This assumes each neighbor has livestock against the division fence. Where your neighbor doesn’t have livestock against the fence, then you will have to build and maintain the whole fence until such time as your neighbor places livestock against it. And you can enter upon your neighbor’s land to build and to maintain your share of the division fence.

Under the prior law, you would have to take your neighbor to court if you and your neighbor couldn’t reach an agreement as to which fence portion was whose responsibility to build and to maintain.

What is a lawful fence?

Some may think the new statutory definition of lawful fence is still too cumbersome and confusing, but you should have seen it under the prior law! Basically, as the law now reads, a lawful fence is any fence consisting of posts and wire or boards at least 4 feet high (and mutually agreed upon by adjoining landowners or decided upon by the associate circuit court), with posts set firmly in the ground not more than 12 feet apart.

A question occurs when both neighbors have livestock against the division fence but one neighbor wants a more costly fence, probably because his livestock require a stronger or higher fence. The associate circuit court for your county will be the ultimate decider on that issue. The new statute states that you can build the neighbor’s portion in excess of the lawful fence required (but presumably at your own expense).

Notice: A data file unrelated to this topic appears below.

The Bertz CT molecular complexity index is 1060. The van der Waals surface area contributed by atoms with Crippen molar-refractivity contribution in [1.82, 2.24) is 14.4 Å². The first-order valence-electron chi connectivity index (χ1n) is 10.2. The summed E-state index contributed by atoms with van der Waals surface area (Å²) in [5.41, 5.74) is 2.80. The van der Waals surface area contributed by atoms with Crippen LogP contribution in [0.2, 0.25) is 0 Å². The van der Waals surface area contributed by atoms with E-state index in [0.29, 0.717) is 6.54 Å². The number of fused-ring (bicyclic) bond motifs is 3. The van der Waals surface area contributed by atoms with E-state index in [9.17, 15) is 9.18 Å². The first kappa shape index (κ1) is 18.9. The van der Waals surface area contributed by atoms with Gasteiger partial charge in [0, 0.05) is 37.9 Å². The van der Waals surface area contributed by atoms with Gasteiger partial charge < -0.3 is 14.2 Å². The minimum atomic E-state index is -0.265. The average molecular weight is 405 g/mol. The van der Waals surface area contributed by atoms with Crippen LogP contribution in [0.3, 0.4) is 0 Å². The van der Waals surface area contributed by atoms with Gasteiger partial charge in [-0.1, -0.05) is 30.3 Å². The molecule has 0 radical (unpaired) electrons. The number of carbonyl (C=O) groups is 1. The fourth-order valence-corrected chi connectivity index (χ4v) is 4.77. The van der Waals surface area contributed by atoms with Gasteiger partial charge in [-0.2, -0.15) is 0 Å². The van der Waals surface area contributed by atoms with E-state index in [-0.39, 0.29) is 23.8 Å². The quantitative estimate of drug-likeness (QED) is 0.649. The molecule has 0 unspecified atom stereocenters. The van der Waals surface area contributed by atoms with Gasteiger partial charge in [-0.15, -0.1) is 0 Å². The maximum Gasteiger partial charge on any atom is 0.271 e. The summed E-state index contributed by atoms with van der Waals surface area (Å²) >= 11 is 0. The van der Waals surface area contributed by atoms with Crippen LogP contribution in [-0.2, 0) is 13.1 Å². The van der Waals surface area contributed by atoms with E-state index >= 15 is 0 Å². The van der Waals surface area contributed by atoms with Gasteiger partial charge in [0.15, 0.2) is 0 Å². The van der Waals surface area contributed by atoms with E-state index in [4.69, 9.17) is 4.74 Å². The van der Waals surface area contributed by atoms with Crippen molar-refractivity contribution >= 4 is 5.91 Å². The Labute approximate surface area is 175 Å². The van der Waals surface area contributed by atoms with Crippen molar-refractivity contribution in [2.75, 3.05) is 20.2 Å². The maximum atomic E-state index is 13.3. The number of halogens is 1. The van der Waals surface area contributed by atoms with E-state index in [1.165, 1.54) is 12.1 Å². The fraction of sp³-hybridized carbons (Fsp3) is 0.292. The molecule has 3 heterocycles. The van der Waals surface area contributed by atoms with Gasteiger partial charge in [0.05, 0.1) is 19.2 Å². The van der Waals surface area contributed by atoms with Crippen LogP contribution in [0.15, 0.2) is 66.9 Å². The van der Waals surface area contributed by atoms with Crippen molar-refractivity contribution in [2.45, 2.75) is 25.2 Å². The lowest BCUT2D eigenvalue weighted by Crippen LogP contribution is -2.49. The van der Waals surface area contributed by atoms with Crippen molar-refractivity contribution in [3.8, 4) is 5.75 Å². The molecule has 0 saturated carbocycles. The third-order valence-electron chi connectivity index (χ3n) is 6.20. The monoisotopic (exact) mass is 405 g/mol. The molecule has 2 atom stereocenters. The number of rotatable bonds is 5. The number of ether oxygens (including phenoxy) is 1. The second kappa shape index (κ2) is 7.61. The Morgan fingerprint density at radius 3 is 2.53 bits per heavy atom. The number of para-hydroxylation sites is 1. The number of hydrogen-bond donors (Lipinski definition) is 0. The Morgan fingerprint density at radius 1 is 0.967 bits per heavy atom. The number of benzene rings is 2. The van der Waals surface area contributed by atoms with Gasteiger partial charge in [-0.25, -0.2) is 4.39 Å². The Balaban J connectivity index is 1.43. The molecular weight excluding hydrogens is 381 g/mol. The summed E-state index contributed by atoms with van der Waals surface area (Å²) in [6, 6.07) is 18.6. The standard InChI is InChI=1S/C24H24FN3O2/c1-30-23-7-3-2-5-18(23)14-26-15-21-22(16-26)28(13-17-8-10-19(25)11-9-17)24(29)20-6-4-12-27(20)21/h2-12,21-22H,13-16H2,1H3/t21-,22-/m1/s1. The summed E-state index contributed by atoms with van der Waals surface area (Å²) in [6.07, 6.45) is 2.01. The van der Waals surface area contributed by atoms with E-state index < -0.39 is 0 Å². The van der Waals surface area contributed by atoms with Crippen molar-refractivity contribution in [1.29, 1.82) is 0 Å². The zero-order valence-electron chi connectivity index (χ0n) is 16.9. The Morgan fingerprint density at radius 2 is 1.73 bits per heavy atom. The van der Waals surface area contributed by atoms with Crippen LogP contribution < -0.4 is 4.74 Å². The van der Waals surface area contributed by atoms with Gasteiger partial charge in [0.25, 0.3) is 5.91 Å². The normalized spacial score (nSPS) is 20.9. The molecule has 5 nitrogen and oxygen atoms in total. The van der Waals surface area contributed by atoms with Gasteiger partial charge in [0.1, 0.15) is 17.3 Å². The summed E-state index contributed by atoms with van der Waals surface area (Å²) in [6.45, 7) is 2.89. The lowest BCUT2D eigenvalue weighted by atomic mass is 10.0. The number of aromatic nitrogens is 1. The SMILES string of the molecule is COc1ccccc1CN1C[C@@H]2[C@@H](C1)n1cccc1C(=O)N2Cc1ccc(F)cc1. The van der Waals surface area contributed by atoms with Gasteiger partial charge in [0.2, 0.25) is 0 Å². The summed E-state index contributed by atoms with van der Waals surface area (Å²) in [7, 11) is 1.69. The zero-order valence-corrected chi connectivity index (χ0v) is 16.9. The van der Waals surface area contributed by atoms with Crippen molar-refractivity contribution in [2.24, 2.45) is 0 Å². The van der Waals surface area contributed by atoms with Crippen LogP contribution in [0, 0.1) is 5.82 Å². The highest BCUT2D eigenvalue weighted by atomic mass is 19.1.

Actual vs. double damages?

Under the new statute, if your neighbor’s right-hand division fence is in need of repair and his/her animals trespass onto your land then your neighbor is liable for the actual damages done to your crops or livestock, but no longer for double damages. What is interesting to note here is the term crops. Are your trees considered a crop? They might not be if you do not have a management plan or you have not been actively managing your woodland before the damage occurred.

Existing division fences under the new Missouri statute

Any validly recorded written fencing agreement in existence before Aug. 28, 2001, will continue to be enforceable under the new fencing statute. If no valid written and recorded fencing agreement exists before that date, the fencing rights and duties will be defined under the new statute.

Novel division fences

In both the new and the old statutes, neighboring landowners are free to bind themselves contractually to fencing provisions different from those in the statute. And this includes agreeing that no division fence is needed.

When you and your neighbor reach an understanding about what type of division fence to build and who is to build and maintain which portion, put it down in writing, sign it, and record it against the land title (county recorder’s office) of all neighbors signing the fencing agreement.

Verbal agreements will not work, as they violate the statute of frauds, which requires that agreements dealing with land and those taking longer than one year be in writing to be enforceable in court. Furthermore, only recorded written agreements will bind successor owners (buyers, gift recipients and heirs).